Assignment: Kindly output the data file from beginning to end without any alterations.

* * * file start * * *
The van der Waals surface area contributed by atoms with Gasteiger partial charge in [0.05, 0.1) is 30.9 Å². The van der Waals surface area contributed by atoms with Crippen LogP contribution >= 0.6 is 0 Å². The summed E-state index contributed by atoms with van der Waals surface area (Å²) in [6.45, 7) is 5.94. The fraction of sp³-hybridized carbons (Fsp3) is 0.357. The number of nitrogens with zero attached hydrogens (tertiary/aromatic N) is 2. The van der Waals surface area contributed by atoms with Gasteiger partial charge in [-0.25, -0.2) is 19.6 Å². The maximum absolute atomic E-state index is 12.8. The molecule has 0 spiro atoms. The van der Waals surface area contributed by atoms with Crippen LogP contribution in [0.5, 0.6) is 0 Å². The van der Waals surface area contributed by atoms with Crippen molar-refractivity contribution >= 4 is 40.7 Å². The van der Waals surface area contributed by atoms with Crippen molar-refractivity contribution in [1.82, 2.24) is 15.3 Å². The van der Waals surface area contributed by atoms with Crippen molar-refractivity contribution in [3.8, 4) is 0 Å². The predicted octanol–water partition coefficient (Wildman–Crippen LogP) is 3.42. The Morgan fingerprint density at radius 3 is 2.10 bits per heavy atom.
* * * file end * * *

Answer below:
The van der Waals surface area contributed by atoms with Gasteiger partial charge in [0.05, 0.1) is 30.9 Å². The van der Waals surface area contributed by atoms with Crippen LogP contribution >= 0.6 is 0 Å². The summed E-state index contributed by atoms with van der Waals surface area (Å²) in [6.45, 7) is 5.94. The fraction of sp³-hybridized carbons (Fsp3) is 0.357. The number of nitrogens with zero attached hydrogens (tertiary/aromatic N) is 2. The van der Waals surface area contributed by atoms with Gasteiger partial charge in [-0.25, -0.2) is 19.6 Å². The maximum absolute atomic E-state index is 12.8. The molecule has 0 spiro atoms. The van der Waals surface area contributed by atoms with Crippen LogP contribution in [0.5, 0.6) is 0 Å². The van der Waals surface area contributed by atoms with Crippen molar-refractivity contribution >= 4 is 40.7 Å². The van der Waals surface area contributed by atoms with Crippen molar-refractivity contribution in [1.82, 2.24) is 15.3 Å². The van der Waals surface area contributed by atoms with Crippen molar-refractivity contribution in [3.8, 4) is 0 Å². The predicted octanol–water partition coefficient (Wildman–Crippen LogP) is 3.42. The Morgan fingerprint density at radius 3 is 2.10 bits per heavy atom.